We have the opportunity, if we want to accept it, of free entry into the markets of the United States, of wheat and flour. Is it worth accepting? The man who produces the wheat is apparently anxious to accept the offer. The Canadian miller objects and the Government objects also or at least it sustains the objection of the Canadian millers. Is his objection just or sound? Our millers are labouring under the mistake that Great Britain will largely absorb our flour exports no matter to what dimensions it grows. Facts rather prove this is an hallucination of the Canadian miller. If it is expected that our exportable surplus of flour is to grow, and it should, our millers should be more alarmed over the competition of the British miller than that of the United States miller, I understand that our miller has requested an ocean steamship service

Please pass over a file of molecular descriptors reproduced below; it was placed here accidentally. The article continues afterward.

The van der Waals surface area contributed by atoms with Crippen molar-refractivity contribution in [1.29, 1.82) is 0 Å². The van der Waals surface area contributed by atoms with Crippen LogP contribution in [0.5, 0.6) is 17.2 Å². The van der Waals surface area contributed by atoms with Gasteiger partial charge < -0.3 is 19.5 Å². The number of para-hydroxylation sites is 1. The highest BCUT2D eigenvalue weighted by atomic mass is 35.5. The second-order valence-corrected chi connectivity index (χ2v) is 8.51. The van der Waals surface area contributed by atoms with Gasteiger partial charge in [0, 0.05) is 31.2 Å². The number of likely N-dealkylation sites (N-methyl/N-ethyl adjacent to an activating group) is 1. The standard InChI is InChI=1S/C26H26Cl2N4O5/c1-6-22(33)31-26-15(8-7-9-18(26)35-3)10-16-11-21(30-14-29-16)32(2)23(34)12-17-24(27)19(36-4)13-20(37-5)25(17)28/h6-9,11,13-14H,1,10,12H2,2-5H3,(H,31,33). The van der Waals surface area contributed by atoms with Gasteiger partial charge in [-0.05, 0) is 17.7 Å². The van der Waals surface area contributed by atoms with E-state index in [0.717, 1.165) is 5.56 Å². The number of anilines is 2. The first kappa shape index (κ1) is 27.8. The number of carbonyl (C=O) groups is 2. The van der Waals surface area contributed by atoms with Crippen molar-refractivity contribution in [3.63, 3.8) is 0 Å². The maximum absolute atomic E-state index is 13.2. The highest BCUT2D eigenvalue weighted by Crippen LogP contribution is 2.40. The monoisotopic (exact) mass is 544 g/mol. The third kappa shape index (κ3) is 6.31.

specially .subsidized for flour exports. This would be a discrimination that- is unnecessary, and would, I think, prove futile, as it has whenever tried. I think if our millers devoted the same energy in utilizing the advantages they possess and in fighting for markets close by, that would consume even the milling capacity we now have, thus reducing the cost of production per unit, it would be found .more profitable to themselves and advantageous to their country than .persistent solicitations for Government favours which I venture to believe would not be helpful. Surely it is clear that we do need other markets for wheat and flour, and it is equally as reasonable a proposition that to ensure this we must do everything to make it possible to produce more cheaply